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Author Topic: Help me fix an old key  (Read 3648 times)
VA7CPC
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Posts: 2414




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« Reply #15 on: October 22, 2011, 05:21:01 PM »

Quote
It has trunnion screws, and the head op those are  wide, drilled out,  and contain the balls 6 or so. So it will not be possible to replace a ball bearing, because it is a special part. Normally a ball bearing has an inner and an outer ring. Here is outer ring is the trunnionscrew head and there is no inner ring.

You're right -- there are no separate "ball races".  The bearing balls are loose in the trunnion screw head.   A little bit of grease will hold them in place during assembly.  The "inner ring" is a groove in the trunnion.

Nobody said it was a great design!<g>   But many, many were sold, and many are still in use.

Bicycles (from earliest days to about 1975) used loose balls in their headset bearings (the steering tube) and crankset bearings.  That give you the most balls possible, for a given outside radius.  There's no space taken up by a ball retaining cage.


          Charles

PS -- I have a Hi-Mound straight key that uses ball bearings on the trunnion.  The bearings run in a plastic outer race.  It works nicely -- no play, very low friction.
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PA0WV
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Posts: 141




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« Reply #16 on: October 23, 2011, 03:29:15 AM »

  A little bit of grease will hold them in place during assembly.  The "inner ring" is a groove in the trunnion.

Nobody said it was a great design!<g>   But many, many were sold, and many are still in use.

Bicycles (from earliest days to about 1975) used loose balls in their headset bearings (the steering tube) and crankset bearings.  That give you the most balls possible, for a given outside radius.  There's no space taken up by a ball retaining cage.


Charles, I remember as a little boy, going to take the bike of my father apart, and all the balls were jumping out, I couldn't find back all, and I didn't know the grease trick at that time... May be magnetising the balls yield a mounting method without grease required.

Yesterday there was a local hamfest, and the Surplus Radio Society, had a key collector, that dismounted the knob, turned it around and it shows "Japan", he told it was a cheap replica of the J38, fabricated in the period that Japan copied a lot of western designs.

Finally the conclusion for the topic starter may be, he doesn't need a ball bearing, but just a missing ball of the right size.
« Last Edit: October 23, 2011, 03:32:08 AM by PA0WV » Logged

Using an appliance without CW is just CB
VA7CPC
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Posts: 2414




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« Reply #17 on: October 23, 2011, 05:05:55 PM »

Quote
Finally the conclusion for the topic starter may be, he doesn't need a ball bearing, but just a missing ball of the right size.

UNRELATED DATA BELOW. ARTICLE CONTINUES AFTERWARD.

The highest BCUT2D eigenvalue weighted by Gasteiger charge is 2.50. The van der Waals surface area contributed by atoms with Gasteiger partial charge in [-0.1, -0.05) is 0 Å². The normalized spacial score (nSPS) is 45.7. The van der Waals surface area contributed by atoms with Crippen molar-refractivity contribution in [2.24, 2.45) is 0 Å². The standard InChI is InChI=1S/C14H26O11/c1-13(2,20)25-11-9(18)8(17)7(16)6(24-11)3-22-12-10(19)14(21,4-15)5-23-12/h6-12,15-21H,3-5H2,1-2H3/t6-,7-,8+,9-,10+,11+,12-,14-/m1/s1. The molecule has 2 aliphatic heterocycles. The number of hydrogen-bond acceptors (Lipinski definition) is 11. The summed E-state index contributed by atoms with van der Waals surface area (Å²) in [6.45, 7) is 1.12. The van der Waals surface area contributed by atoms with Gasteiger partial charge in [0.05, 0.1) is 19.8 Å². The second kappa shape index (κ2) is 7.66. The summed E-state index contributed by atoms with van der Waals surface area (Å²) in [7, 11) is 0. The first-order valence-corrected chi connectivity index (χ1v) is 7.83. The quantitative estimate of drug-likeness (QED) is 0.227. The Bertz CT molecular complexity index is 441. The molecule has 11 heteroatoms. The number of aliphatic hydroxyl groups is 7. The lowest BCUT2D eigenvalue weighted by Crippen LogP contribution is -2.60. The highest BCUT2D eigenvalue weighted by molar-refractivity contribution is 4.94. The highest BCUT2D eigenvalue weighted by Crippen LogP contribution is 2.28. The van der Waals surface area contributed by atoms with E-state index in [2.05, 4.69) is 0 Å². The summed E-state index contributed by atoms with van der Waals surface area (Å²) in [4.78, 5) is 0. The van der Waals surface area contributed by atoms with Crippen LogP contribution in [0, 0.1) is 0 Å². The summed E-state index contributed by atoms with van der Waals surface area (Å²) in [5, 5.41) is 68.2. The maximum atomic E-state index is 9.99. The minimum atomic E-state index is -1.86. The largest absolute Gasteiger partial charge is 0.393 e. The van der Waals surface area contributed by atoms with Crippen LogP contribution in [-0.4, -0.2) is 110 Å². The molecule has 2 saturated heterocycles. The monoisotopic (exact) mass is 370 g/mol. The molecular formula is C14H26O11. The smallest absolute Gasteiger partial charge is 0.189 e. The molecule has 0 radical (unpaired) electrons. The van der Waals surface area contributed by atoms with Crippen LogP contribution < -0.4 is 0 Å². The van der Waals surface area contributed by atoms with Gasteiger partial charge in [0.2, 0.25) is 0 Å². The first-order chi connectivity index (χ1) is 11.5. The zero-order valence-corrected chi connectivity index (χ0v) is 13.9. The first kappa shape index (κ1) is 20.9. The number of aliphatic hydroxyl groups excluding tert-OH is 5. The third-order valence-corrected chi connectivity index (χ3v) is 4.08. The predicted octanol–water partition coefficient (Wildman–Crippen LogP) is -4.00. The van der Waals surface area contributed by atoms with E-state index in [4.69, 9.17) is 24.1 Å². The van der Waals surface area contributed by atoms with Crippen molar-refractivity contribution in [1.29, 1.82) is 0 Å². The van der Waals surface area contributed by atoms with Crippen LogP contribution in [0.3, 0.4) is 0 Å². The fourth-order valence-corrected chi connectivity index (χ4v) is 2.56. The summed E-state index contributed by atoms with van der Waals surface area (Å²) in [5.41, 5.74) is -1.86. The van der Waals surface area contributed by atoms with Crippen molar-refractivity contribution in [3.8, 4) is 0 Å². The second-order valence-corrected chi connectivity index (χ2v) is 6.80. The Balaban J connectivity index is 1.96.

Exactly right.
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KA5N
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Posts: 4380




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« Reply #18 on: October 23, 2011, 05:43:43 PM »

Quote
Finally the conclusion for the topic starter may be, he doesn't need a ball bearing, but just a missing ball of the right size.
Exactly right.
What?Huh??  Each ball is a ball bearing.  An assembly of ball bearings  and races are bearing
assemblies.  Besides he said in the initial post that one (or some) of the balls were missing.
The simple fix would be to use a caliper and measure one of the remaining ball bearings and
buy some the same size and replace the missing ones which is what I said in my first
reply.
Life is only as difficult as you make it.    Allen
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PA0WV
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Posts: 141




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« Reply #19 on: October 24, 2011, 01:59:21 AM »


What?Huh??  Each ball is a ball bearing.  An assembly of ball bearings  and races are bearing
assemblies. 
Life is only as difficult as you make it.    Allen

Oh boy, now I understand the ambiguity; the laymans definition of a ball bearing is:

Quote
A ball bearing is a type of rolling-element bearing that uses balls to maintain the separation between the bearing races.
So that clears it up, because the picture shows a ball bearing integrated in the trunnion screw, that is about 1/4 inch or more diameter. And the topic starter said the ball bearing was 1/16 inch which is extremely small for a ball bearing.

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Using an appliance without CW is just CB
KF7IPW
Member

Posts: 47




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« Reply #20 on: October 24, 2011, 10:46:31 AM »

Thanks for all the help and hints.
I finally just bought an old key off E-bay (cheaper than the gas to go to the store!)
Swapped out the "balls" and it's working great.

Stan
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